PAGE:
Governments at UN-backed forum issue appeal to save gorillas

11 June 2009

Delegates from 20 countries have signed a declaration asking governments across the world to help protect the gorilla, the United Nations Environment Programme (UNEP) said today.

The agency said the gorilla should be saved not only for conservation reasons, but as potential money makers too.

The 160 government officials, experts, corporate representatives and conservationists issued the declaration after a two-day meeting in Frankfurt marking the UN Year of the Gorilla.

The declaration “appeals to governments, the international community and industrial companies to enhance activities to reduce threats to the remaining gorilla populations in the wild, which can contribute to peace-making and prosperity in Central Africa,” UNEP said.

Although gorillas are protected by law in every one of the ten African range States, they are hunted for their meat, which is sold at local markets and abroad, UNEP said.

“Enforcement of wildlife laws is necessary to control the bush meat trade. One million tons of bush meat is harvested every year in the Congo Basin alone,” UNEP said.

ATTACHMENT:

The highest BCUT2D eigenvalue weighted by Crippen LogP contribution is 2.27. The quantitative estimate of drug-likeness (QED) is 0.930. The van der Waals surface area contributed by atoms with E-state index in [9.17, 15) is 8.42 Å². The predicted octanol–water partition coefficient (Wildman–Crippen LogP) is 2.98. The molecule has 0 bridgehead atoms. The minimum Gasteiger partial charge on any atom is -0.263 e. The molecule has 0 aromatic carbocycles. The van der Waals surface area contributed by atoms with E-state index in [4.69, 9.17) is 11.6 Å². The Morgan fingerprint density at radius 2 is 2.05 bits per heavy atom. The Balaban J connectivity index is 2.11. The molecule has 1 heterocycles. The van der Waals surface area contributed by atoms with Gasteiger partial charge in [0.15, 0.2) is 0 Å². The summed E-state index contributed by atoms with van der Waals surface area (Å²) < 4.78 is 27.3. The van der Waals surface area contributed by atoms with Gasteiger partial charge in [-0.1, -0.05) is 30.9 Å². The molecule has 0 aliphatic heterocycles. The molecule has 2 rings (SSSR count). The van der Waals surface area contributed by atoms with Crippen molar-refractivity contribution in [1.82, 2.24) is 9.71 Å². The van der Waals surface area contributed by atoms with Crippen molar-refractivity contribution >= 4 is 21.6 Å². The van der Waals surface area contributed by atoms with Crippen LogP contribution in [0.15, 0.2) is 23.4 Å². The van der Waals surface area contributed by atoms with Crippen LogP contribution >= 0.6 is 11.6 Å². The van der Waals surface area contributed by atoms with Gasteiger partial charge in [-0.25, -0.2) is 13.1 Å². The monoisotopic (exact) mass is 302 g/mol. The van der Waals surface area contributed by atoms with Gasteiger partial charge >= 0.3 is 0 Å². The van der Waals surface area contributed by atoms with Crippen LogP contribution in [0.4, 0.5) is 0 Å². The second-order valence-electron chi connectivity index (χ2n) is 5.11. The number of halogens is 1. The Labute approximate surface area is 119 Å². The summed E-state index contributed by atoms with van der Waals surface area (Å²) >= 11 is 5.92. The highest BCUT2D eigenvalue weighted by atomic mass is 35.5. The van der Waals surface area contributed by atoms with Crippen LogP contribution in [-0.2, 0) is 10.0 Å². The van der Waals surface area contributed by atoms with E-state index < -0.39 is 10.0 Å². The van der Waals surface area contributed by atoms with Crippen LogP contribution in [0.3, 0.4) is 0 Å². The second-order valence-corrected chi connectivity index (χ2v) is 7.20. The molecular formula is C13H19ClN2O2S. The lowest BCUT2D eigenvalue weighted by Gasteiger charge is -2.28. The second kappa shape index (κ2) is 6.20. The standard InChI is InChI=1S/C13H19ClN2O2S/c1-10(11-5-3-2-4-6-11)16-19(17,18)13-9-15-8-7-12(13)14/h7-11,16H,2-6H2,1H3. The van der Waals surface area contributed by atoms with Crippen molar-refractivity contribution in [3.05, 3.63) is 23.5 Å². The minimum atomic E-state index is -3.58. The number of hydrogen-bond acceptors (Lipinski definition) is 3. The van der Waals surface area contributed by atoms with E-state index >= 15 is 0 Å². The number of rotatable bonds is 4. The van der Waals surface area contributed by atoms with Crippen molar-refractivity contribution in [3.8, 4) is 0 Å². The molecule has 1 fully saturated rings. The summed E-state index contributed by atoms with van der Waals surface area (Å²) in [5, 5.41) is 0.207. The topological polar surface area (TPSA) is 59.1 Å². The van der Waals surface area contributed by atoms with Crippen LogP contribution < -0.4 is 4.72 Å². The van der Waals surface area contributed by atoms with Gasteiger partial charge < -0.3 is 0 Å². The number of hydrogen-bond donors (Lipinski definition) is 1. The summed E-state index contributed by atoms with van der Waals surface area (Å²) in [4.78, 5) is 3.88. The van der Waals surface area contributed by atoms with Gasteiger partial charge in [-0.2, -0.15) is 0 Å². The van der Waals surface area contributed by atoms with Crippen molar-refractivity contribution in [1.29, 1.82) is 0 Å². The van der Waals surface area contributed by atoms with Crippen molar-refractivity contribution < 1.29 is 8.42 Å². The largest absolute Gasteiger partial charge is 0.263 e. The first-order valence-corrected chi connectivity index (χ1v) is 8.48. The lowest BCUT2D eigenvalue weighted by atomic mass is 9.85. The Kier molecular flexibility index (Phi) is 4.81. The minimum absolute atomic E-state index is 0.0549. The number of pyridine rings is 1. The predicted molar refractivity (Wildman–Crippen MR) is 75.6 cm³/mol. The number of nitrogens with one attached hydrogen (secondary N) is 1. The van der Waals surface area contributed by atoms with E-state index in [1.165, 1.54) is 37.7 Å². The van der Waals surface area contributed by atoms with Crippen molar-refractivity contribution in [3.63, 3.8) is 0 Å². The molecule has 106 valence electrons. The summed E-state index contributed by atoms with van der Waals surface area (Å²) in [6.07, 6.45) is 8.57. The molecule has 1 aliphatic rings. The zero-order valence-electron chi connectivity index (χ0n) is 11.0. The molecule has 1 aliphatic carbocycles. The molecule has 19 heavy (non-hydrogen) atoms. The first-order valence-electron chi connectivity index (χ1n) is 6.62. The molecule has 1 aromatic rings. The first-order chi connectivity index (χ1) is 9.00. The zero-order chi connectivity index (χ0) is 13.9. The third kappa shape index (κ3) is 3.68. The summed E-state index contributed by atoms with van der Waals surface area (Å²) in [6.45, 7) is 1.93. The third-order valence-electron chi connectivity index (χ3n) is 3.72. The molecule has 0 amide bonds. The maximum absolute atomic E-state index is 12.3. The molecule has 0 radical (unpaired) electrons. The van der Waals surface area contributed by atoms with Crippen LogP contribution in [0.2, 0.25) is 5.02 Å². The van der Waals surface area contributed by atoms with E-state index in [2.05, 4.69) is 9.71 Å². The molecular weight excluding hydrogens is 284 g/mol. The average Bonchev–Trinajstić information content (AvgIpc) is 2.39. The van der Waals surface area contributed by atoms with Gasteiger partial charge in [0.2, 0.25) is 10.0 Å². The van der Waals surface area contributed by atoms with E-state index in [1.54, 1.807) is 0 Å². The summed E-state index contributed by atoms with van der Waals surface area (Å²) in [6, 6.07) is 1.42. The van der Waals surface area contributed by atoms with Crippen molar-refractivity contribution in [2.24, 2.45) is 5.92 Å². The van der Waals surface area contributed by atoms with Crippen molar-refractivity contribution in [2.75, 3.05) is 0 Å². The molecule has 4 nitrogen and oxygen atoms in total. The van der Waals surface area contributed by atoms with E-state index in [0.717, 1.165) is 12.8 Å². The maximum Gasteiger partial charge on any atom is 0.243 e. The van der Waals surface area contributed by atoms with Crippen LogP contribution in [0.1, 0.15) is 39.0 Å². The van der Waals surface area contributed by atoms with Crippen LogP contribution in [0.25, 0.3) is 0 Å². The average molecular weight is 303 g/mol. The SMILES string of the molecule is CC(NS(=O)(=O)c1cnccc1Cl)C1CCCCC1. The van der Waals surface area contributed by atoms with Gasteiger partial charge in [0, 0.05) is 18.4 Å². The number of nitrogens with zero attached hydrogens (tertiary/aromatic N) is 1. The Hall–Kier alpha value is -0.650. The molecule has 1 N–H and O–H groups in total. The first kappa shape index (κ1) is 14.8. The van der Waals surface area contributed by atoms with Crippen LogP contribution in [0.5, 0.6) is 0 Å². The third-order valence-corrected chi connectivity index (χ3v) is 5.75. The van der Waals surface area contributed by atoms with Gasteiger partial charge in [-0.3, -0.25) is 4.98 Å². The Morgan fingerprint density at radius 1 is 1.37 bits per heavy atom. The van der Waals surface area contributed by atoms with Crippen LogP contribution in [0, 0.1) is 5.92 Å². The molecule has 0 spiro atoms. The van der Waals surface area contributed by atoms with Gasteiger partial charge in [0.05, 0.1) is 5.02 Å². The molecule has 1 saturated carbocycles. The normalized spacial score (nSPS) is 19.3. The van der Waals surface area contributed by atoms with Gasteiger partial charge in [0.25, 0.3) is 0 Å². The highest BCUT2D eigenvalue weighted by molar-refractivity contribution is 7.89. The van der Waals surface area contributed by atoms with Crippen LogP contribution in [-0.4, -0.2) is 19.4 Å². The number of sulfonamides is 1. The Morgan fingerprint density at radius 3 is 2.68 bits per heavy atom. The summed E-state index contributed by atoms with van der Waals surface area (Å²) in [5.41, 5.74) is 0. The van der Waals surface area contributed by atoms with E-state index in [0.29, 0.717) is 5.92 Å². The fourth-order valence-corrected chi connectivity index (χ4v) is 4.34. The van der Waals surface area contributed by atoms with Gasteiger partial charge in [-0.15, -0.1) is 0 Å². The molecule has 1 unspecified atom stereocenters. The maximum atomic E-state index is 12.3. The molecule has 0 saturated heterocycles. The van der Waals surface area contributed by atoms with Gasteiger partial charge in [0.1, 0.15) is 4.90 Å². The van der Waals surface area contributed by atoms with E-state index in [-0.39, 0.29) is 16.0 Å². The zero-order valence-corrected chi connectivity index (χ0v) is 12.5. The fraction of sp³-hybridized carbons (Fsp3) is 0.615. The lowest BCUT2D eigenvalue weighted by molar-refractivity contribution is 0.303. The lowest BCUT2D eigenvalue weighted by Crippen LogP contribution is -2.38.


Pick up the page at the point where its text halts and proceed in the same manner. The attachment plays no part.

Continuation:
According the UN agency, gorillas and their habitats have the potential to support post-conflict reconstruction efforts and advance long-term regional economic development through ecotourism.

A gorilla can generate indirectly $4 million during its life time. In Rwanda and Uganda tourism has developed into the leading contributor to the national economy exceeding the tea and coffee exports, UNEP said.

Serapio Rekundo, Ugandan Minister for Tourism said: “The total revenue of Bwindi and Mgahinga National Parks increased by almost 80 per cent between 2005 and 2008. In addition to providing a boost to the national economy, gorilla tracking can even support wildlife conservation in other Protected Areas.”

The Year of the Gorilla is a joint initiative of UNEP-Convention on the Conservation of Migratory Species of Wild Animals (UNEP-CMS), the UNEP/UN Educational, Scientific and Cultural Organization’s Great Ape Survival Partnership (GRASP) and the World Association of Zoos and Aquariums (WAZA).


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